Apart from the common section of lines 4 and 6, the lines will be largely separate from one another, and Alstom, Bombardier, and Siemens are each providing their own design of train, so several maintenance workshops, depots and train stabling and cleaning areas will be needed. Package 1 will have one heavy-maintenance workshop, one depot and two train stabling areas, while package 2 will have three combined depot/overhaul/train stabling facilities.

Alstom will supply a fleet of 69 two-car Metropolis trains for operation on lines 4, 5 and 6. Alstom will also equip the three lines with CBTC, its Hesop energy recovery system, and will use its Appitrack system for tracklaying.

Bombardier will build 47 two-car Innovia Metro 300 trains at its plant in Sahagún, Mexico, and plans to send the first trains to its test facility in Kingston, Canada. The trains will be equipped with Bombardier's Mitrac propulsion system and full-width gangways. They will operate on Line 3, a 40.7km east-west line serving the southern part of Riyadh.

Siemens has a turnkey contract worth around €1bn to supply 74 trains for lines 1 and 2, which will total 63km. It will install CBTC, 31 electronic interlockings and the control centre for the two lines, as well as being responsible for electrification. The aluminium-bodied trains will be based on Siemens' Inspiro design but will have a different car-body shape to meet the wishes of the client. The trains, which will be formed into two and four-car sets, will have high-capacity air-conditioning to supply sufficient cooling power to ensure the wellbeing of passengers even in extreme heat. The bogies, traction drive, brakes and doors will be fitted with special seals and filters to reduce the ingress of sand.

"It has not been decided how to operate the metro yet," Bouchiha reveals. "However, there will be one operating control centre for the entire network with each line controlled separately from one location. There will also be a transport control centre covering the metro, buses, intelligent transport systems, and the road network."

Riyadh does not simply want a functional metro, but one which is iconic and fit for the 21st century. To that end, international architects have been engaged to design three of the most important interchanges which will become landmarks in their own right and powerful symbols for the new metro.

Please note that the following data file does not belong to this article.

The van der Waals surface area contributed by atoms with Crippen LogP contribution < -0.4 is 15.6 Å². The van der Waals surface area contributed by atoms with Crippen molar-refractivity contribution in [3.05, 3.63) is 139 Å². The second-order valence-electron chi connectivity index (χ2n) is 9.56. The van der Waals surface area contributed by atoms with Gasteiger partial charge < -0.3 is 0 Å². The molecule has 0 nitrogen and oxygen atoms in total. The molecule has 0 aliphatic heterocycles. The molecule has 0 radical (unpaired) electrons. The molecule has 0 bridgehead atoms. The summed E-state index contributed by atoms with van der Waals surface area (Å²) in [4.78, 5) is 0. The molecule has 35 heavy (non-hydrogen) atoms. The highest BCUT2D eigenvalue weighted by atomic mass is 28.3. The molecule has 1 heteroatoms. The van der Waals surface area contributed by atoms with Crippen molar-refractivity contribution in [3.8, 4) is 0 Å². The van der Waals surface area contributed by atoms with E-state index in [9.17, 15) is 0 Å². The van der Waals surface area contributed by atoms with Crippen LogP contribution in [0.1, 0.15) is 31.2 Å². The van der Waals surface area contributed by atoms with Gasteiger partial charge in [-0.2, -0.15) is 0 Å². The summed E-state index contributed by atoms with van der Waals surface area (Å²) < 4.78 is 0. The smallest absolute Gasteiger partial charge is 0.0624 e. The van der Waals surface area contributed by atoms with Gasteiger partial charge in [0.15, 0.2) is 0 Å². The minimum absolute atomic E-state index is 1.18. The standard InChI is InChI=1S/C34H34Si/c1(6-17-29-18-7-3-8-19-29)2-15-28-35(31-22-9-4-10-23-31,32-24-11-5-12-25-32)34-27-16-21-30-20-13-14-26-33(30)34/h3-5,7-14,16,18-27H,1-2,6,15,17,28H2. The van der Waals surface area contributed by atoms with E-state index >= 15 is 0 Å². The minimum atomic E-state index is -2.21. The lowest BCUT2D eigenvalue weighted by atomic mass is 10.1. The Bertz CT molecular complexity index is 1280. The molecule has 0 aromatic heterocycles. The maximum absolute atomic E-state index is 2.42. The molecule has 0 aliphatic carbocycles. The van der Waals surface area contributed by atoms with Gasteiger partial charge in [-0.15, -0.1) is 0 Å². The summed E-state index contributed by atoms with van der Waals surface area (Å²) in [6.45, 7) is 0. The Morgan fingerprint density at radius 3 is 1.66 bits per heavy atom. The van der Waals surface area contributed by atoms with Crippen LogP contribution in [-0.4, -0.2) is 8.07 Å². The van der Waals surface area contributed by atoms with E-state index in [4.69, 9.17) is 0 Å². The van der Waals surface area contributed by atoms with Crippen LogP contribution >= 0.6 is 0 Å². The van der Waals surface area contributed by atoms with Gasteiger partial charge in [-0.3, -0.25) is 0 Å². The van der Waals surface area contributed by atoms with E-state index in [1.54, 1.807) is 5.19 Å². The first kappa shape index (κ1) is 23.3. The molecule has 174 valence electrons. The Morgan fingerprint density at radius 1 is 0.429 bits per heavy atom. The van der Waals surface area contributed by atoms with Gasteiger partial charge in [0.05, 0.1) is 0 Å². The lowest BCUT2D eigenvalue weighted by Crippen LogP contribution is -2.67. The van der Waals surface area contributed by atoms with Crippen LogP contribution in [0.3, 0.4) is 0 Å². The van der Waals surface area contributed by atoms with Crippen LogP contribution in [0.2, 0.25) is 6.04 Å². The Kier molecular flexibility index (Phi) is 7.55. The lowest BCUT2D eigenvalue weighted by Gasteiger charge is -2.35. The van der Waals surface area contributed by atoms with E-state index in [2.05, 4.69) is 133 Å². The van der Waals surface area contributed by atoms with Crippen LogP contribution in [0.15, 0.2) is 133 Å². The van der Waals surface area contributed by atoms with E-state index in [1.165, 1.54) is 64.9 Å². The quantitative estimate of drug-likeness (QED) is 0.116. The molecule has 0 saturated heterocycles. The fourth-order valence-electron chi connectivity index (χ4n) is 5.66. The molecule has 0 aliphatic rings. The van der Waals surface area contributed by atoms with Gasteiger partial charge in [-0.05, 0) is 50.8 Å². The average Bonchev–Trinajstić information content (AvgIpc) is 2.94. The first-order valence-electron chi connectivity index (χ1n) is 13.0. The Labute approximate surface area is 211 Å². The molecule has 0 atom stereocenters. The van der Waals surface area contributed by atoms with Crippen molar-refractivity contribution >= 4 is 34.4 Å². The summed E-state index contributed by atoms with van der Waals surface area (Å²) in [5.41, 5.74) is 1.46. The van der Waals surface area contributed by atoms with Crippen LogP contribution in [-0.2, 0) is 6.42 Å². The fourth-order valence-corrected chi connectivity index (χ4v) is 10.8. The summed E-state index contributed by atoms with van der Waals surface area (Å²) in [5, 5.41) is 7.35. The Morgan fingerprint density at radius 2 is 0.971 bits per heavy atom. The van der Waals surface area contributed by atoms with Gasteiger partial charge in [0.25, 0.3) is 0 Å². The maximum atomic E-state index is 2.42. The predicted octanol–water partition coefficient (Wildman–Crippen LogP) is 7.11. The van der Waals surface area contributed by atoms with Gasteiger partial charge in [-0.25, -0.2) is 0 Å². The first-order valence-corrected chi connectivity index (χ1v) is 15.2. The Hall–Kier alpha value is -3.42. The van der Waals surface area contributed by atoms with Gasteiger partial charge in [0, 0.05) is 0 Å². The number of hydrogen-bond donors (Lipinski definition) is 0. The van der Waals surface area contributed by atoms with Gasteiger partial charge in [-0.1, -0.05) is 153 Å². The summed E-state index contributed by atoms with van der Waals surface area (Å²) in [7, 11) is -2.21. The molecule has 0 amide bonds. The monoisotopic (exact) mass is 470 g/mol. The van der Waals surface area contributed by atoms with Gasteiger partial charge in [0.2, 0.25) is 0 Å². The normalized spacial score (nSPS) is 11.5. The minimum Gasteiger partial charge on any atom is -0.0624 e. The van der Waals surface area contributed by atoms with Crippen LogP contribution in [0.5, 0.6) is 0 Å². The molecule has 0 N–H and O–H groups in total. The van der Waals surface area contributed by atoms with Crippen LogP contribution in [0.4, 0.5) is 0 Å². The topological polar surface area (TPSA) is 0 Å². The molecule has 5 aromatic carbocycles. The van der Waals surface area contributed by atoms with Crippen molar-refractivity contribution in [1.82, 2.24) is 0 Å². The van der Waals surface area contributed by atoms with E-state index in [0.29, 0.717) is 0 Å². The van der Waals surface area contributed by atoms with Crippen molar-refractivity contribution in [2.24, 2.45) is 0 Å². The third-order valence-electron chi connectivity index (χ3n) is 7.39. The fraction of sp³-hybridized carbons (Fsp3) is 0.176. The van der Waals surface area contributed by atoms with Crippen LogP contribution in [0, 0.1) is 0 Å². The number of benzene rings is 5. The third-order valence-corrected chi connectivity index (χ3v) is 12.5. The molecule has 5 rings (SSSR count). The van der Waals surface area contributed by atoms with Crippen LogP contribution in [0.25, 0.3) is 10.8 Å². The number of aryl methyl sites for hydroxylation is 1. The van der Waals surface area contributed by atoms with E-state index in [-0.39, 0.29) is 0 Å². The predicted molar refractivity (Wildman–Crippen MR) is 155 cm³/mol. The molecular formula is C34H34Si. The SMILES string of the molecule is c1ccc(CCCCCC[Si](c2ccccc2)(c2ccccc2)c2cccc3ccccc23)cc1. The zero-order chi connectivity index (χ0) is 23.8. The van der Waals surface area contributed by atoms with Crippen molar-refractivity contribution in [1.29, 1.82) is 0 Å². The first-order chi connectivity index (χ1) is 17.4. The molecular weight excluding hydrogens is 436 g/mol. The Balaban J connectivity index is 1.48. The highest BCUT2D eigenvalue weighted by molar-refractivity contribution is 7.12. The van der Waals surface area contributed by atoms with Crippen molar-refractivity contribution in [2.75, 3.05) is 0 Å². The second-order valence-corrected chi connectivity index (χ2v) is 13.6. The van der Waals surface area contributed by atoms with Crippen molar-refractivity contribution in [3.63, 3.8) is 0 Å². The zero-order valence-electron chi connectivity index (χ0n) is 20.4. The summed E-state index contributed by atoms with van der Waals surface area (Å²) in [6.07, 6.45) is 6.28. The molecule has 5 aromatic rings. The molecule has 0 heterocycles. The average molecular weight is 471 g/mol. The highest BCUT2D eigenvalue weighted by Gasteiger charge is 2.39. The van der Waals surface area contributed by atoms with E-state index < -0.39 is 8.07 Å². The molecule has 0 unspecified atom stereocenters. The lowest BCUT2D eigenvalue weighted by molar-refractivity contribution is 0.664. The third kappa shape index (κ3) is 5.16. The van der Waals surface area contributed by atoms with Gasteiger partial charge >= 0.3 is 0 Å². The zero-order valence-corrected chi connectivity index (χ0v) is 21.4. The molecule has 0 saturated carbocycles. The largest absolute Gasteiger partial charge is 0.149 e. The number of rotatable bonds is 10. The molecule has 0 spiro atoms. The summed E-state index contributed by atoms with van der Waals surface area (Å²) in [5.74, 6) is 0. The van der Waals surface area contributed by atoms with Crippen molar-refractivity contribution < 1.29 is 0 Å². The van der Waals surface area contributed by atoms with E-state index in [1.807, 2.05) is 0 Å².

Dubai metro already offers two classes of travel on its trains, but Riyadh plans to go one better by offering three, namely first class, family class to cater for mothers and children, and standard class. It will be interesting to see how the operators manage this on relatively short trains on what could become a busy metro.

Another challenge for a project of this size is recruiting and mobilising sufficient people to design, supervise and implement it. "For packages 1 and 2, we will need 900 to 1000 people for project and construction management at the peak of the project," Bouchiha explains. "The design review team to approve the final design and the construction supervision team will account for a large proportion of the people we need.

"As we require people with railway knowledge and project management skills, the market in Saudi Arabia does not have all the resources we need so we will have to look elsewhere initially. One of our commitments is to develop knowhow locally by working with universities. Companies are required to have a proportion of Saudi employees, with the exact number related to the size of the company. But we want to go further than this, as we want to share knowledge with Saudis."

It is hoped that the first construction work will commence soon, with a view to opening the first completed sections in 2018 and completing the entire project by the following year. There is no doubt contractors will be under huge pressure to complete such a large project within this demanding timescale.